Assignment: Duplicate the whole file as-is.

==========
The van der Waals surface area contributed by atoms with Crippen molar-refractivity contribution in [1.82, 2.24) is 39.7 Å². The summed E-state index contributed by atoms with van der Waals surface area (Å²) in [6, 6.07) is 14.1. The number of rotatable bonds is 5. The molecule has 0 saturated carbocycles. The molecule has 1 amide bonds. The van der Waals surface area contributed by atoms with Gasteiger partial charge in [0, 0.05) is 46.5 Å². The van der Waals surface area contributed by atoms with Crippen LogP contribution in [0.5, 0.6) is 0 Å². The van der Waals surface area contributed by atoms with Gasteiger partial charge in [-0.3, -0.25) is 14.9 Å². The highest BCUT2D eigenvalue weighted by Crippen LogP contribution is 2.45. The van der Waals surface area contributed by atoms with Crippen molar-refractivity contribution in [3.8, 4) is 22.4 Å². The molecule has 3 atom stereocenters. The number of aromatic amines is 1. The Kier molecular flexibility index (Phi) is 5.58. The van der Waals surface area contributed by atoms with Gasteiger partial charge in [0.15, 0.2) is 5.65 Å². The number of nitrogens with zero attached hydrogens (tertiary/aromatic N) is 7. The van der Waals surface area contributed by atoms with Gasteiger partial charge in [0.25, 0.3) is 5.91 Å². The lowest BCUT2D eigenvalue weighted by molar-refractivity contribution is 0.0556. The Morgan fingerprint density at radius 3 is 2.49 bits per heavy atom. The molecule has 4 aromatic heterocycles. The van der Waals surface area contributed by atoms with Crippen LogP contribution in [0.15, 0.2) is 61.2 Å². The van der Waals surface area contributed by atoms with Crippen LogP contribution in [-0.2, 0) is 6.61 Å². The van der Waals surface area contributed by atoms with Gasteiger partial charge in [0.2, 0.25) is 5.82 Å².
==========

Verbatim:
The van der Waals surface area contributed by atoms with Crippen molar-refractivity contribution in [1.82, 2.24) is 39.7 Å². The summed E-state index contributed by atoms with van der Waals surface area (Å²) in [6, 6.07) is 14.1. The number of rotatable bonds is 5. The molecule has 0 saturated carbocycles. The molecule has 1 amide bonds. The van der Waals surface area contributed by atoms with Gasteiger partial charge in [0, 0.05) is 46.5 Å². The van der Waals surface area contributed by atoms with Crippen LogP contribution in [0.5, 0.6) is 0 Å². The van der Waals surface area contributed by atoms with Gasteiger partial charge in [-0.3, -0.25) is 14.9 Å². The highest BCUT2D eigenvalue weighted by Crippen LogP contribution is 2.45. The van der Waals surface area contributed by atoms with Crippen molar-refractivity contribution in [3.8, 4) is 22.4 Å². The molecule has 3 atom stereocenters. The number of aromatic amines is 1. The Kier molecular flexibility index (Phi) is 5.58. The van der Waals surface area contributed by atoms with Gasteiger partial charge in [0.15, 0.2) is 5.65 Å². The number of nitrogens with zero attached hydrogens (tertiary/aromatic N) is 7. The van der Waals surface area contributed by atoms with Gasteiger partial charge in [0.25, 0.3) is 5.91 Å². The lowest BCUT2D eigenvalue weighted by molar-refractivity contribution is 0.0556. The Morgan fingerprint density at radius 3 is 2.49 bits per heavy atom. The molecule has 4 aromatic heterocycles. The van der Waals surface area contributed by atoms with Crippen LogP contribution in [0.15, 0.2) is 61.2 Å². The van der Waals surface area contributed by atoms with Crippen LogP contribution in [-0.2, 0) is 6.61 Å². The van der Waals surface area contributed by atoms with Gasteiger partial charge in [0.2, 0.25) is 5.82 Å².